Student speaks out on queer issues
April 16, 2017
Filed under Features
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Freshman Luna Lorette is a transgender non-binary girl at Westford Academy, but unlike most people in the queer community here at WA, she has some less-popular opinions on the queer community. These opinions are not just about queer communities here at WA, but in mainstream culture as a whole, especially ‘white gay culture’.
“Basically, because mainstream media has raised their diversity quota just slightly to start showing white gay men in monogamous relationships, and you see this as they’ve become more prevalent in TV and other forms of multimedia entertainment. You see it every now and then, a special promotion with a queer people basically get shelled out for money,” Lorette said.
According to Lorette, there are legitimate facts to back her claims up, because as queer representation grows in different mediums of entertainment, there has also been a rise in queer baiting. Queer baiting creates homoerotic tension between two characters that will never get together. Another difference between queer characters and others is that most queer characters (except white gay characters), unlike their cisgender heterosexual counterparts, are given dark and brooding backstories that almost inevitably lead to their death.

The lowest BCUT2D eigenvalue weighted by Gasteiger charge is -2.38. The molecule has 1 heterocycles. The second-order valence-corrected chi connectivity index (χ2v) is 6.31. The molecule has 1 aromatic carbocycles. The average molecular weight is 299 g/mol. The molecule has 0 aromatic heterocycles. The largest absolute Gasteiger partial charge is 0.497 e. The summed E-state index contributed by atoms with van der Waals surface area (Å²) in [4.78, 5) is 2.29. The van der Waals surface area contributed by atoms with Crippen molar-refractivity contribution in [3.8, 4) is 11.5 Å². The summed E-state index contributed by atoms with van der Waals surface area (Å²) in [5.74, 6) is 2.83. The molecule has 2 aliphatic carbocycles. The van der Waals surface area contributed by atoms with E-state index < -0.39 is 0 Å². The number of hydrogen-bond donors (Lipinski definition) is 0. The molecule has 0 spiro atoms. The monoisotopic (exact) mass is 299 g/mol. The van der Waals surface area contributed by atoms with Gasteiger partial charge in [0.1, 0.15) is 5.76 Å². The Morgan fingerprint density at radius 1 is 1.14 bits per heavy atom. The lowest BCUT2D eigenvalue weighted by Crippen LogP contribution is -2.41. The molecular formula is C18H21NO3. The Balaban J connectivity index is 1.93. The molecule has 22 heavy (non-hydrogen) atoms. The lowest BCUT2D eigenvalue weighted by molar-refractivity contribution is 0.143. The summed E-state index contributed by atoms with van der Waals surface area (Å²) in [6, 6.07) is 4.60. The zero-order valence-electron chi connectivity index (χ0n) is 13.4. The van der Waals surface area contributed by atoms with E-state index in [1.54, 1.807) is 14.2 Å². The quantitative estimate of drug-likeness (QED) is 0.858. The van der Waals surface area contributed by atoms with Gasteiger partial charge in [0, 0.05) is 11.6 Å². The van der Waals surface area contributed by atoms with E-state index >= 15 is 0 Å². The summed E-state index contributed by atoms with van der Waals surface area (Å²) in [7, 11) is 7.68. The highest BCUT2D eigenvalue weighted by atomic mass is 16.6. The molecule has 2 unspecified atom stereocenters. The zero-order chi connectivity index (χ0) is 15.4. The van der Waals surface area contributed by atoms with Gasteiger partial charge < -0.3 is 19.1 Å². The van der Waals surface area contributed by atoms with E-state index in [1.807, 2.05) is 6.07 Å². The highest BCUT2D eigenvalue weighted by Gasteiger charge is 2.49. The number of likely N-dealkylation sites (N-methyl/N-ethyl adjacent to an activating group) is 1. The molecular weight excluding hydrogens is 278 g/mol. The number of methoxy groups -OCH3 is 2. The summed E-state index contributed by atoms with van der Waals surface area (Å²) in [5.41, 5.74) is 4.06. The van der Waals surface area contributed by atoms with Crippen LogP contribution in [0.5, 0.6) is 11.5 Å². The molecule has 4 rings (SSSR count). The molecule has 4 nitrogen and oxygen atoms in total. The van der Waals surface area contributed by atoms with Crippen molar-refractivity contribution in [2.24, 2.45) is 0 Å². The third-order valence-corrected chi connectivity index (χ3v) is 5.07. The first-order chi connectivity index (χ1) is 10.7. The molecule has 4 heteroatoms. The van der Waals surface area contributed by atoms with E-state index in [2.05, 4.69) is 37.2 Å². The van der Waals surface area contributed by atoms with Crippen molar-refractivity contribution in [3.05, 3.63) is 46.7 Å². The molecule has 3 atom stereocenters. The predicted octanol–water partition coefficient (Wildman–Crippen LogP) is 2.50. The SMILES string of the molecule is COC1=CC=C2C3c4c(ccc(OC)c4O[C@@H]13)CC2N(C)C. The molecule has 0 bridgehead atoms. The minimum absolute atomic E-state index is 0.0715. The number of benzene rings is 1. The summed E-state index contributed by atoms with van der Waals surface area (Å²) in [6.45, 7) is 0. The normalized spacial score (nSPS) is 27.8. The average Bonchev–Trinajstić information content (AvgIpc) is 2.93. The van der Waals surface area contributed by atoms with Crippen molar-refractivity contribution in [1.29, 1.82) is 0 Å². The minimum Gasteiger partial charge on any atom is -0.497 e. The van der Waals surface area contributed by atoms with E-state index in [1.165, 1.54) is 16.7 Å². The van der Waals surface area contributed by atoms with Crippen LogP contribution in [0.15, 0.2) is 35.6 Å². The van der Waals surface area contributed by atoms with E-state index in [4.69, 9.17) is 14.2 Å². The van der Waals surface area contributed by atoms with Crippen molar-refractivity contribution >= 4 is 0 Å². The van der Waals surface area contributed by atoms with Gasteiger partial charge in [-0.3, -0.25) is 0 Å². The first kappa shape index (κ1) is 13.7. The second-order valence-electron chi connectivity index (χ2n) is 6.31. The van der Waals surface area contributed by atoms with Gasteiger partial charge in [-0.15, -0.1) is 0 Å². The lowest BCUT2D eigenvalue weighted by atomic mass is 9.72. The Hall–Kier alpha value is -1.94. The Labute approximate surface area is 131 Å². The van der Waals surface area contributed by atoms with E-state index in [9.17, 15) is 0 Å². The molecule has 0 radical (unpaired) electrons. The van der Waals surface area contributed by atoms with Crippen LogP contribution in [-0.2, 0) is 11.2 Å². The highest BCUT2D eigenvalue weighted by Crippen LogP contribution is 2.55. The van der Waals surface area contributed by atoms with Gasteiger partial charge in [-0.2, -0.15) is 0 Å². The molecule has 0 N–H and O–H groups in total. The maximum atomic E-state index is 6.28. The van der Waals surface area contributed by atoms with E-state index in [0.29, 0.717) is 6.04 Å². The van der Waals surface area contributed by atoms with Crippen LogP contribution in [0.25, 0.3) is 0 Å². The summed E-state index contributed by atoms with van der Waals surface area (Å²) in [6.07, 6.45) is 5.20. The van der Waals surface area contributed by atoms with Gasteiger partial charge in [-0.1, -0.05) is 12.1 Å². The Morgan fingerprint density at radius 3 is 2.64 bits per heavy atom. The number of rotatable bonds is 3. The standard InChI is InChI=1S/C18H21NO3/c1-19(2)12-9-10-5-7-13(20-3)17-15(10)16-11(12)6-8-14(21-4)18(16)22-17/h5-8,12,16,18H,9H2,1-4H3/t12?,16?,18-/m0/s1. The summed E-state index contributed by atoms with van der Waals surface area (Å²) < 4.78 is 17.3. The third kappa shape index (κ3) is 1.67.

Lorette believes that with this new normalization of white gay men and not really anyone else, you see every other subcommunity of the queer community getting left in the dust as white gay men get to live the average everyday life that many queer people may never get to lead. This predictably leads to inter-community conflicts, and the most noticeable one being the anti-trans movements within the LGBT+ community.
Movements like ‘drop the T’ and the rise in Trans-Exclusionary Radical Feminists (TERFs as they call themselves) show that different sub-communities are attempting to push blame from one sub community to another instead of uniting as a whole to achieve the true beginnings of equality.
“TERFs are cis women, normally lesbians, who kind of use this really weird non-exclusionary feminism to victimize themselves and play themselves as more of a victims as like, lets say a black trans woman,” Lorette said. “They kind of blame trans women and only trans women for their problems instead of taking accountability and trying to fix it.”
However, despite Lorette’s general dislike for white gay culture and the way white gays still play themselves out as “a victimized marginalized minority even though they’ve come the farthest on the path to equality compared to other queer people” she does acknowledge something many refused to recognize.
“As much as I hate white gay culture and their professional victimization, I completely understand that in order for my community and others to reach their desired level of acceptance in society, that we all need to unify instead of jumping ship [abandoning the queer community] to hate on others still underrepresented in mainstream culture,” Lorette said.